Books: The book of loving and forgetting

Iris and the Friends: A Year of Memories by John Bayley Duckworth pounds 16.95
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The Independent Culture
Iris Murdoch's death from Alzheimer's disease earlier this year has become almost as fascinating as her work - and it has seized our imagination in part because it stands in such ghastly contrast to the work.

It's impossible not to be affected by the idea that the woman who wrote Under the Net and A Severed Head and The Sea, The Sea, who dominated British fiction for 30 years and altered the landscape of modern philosophy with Metaphysics as a Guide to Morals ended up unable to remember her name, let alone read a book.

"She hardly eats now unless I spoon it gently into her mouth," her husband John Bayley tells us in this moving memoir of the final year of Murdoch's life, "Baked beans, icecream. She makes crooning and glugging noises."

And I stop reading and reflect again that this person once wrote a wonderfully articulate introduction to Jean-Paul Sartre (Sartre; Romantic Rationalist) and explained that: "A philosophy cannot be a total system because the world is contingent and infinitely various."

It is as well to admit the ghoulish side of our interest in Murdoch's decline and death, though ghoulish doesn't always have to mean cheap or fruitless. Rather like looking at a car crash, there are more or less profound ways of staring at horror. We can gaze at a collision of two cars in order to help us feel the unexpectedness of death and the fragility of what we hold dear. We can contrast Murdoch at the height of her mental powers with her final years and understand the cruel subservience of our minds to our fickle and frail bodies.

This is the second book that John Bayley has written about Murdoch, and is a companion to last year's best-seller, Iris: A Memoir. It is a compliment to this book to say that it doesn't read like a book; that is, it is entirely without the formality, the self-consciousness and slight artificiality that renders so many memoirs dull. And the reason is that Bayley has clearly (and avowedly) been driven to write from pain. The death of his wife has removed all inhibitions; he is speaking plainly to us, without caring what we think. As Janis Joplin well knew, freedom is nothing left to lose.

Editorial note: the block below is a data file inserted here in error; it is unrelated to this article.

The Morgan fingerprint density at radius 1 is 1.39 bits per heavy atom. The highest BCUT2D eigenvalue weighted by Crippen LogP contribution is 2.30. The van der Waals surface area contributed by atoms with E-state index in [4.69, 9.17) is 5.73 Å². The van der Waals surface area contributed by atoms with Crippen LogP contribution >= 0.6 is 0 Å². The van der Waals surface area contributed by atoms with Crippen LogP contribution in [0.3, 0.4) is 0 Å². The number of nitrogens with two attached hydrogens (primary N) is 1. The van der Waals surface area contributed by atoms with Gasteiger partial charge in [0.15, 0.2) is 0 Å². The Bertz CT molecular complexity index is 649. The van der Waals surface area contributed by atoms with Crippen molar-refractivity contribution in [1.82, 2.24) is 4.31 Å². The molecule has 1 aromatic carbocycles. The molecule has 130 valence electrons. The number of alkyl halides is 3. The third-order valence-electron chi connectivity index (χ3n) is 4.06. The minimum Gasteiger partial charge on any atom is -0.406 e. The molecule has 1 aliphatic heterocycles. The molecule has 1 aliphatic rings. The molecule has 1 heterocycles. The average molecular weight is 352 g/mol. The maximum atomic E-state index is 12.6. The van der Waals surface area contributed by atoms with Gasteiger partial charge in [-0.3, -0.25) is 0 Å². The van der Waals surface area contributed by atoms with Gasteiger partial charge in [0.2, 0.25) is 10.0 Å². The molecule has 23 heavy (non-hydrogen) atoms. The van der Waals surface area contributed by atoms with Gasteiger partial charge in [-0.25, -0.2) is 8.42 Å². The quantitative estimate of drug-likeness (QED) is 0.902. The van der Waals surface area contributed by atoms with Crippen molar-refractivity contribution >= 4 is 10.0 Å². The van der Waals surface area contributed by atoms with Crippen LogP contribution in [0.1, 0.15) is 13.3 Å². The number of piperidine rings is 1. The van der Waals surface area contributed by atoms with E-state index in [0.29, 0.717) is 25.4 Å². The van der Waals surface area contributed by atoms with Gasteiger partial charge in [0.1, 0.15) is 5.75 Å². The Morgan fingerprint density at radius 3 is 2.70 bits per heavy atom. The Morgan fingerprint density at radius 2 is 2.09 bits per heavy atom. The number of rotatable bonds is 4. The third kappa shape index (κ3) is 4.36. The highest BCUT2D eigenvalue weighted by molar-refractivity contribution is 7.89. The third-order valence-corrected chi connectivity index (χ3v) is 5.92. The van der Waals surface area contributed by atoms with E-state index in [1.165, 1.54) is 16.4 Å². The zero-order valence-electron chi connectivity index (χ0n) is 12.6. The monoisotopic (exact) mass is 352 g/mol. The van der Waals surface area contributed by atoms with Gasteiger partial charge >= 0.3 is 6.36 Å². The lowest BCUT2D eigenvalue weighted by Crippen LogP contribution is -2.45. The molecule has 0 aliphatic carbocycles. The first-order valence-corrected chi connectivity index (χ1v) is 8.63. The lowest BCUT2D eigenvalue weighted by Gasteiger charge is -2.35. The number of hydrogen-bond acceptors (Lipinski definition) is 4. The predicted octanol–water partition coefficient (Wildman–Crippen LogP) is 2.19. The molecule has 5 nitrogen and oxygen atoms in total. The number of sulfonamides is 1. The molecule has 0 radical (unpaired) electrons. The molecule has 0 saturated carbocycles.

A few years ago, I remember seeing a photo of Bayley and Murdoch's kitchen in their house in north Oxford. It was unbelievably disordered, but full of lovely things - which is rather what Bayley's book is like. Iris and the Friends mixes an account of the last year of Murdoch's life with Bayley's own memories of his past.

He explains that he began to think about his earlier self as a way of escaping the loneliness of living in a house with someone who could not talk to or understand him. While Murdoch was forgetting everything about herself, Bayley was starting to remember himself.

His life makes for fascinating, if wholly undramatic reading. Most of the anecdotes in the book are told at Bayley's expense, and present him as a bumbling, impractical but loveable figure. He was born in 1925 into a stiff upper-middle- class family, and went through the typical experiences of someone of his temperament and class - humiliations at boarding school, bungled attempts to get girls into bed, eye-opening service during the Second World War, a failed attempt to write a novel, then a drift into academia. We hear of an unconsummated love affair with a plump German girl, Hannelore, just after the war, and another with a porcelain restorer whom Bayley met after reading a poem of hers called "Evening Primrose" in the now defunct magazine The Countryman. Many of the anecdotes read like stories by Barbara Pym (whose work Bayley championed).

The book is affecting throughout, but perhaps the finest passages are where Bayley describes the ambivalence that he felt for his wife in the final year: "Hardly a day goes by without my flying into a brief frenzy, shouting at Iris, or saying in level tones something like: 'I don't know what to do with you - you exhaust me so much.' Or sometimes saying, with a reassuring smile, 'Have you any idea how much I hate you?'" The difficulty of looking after Murdoch without assistance must have been immense. Bayley stoically describes the nightly struggle of putting her to bed, and her repeated flights from the house in the early hours.

On the way back from a funeral, Murdoch jumped out of the car in the middle of a country road. Afterwards, Bayley writes that he felt, "for the first time since we met, nearly fifty years ago, afraid to be alone with her. I had found myself alone with a mad woman."

But the image of the mad woman is not what lingers in the mind on finishing the book; rather it is the image of Bayley's love for Murdoch. Just as he did with Iris: A memoir, the bereaved husband has written a very eccentric and extraordinarily touching love story.

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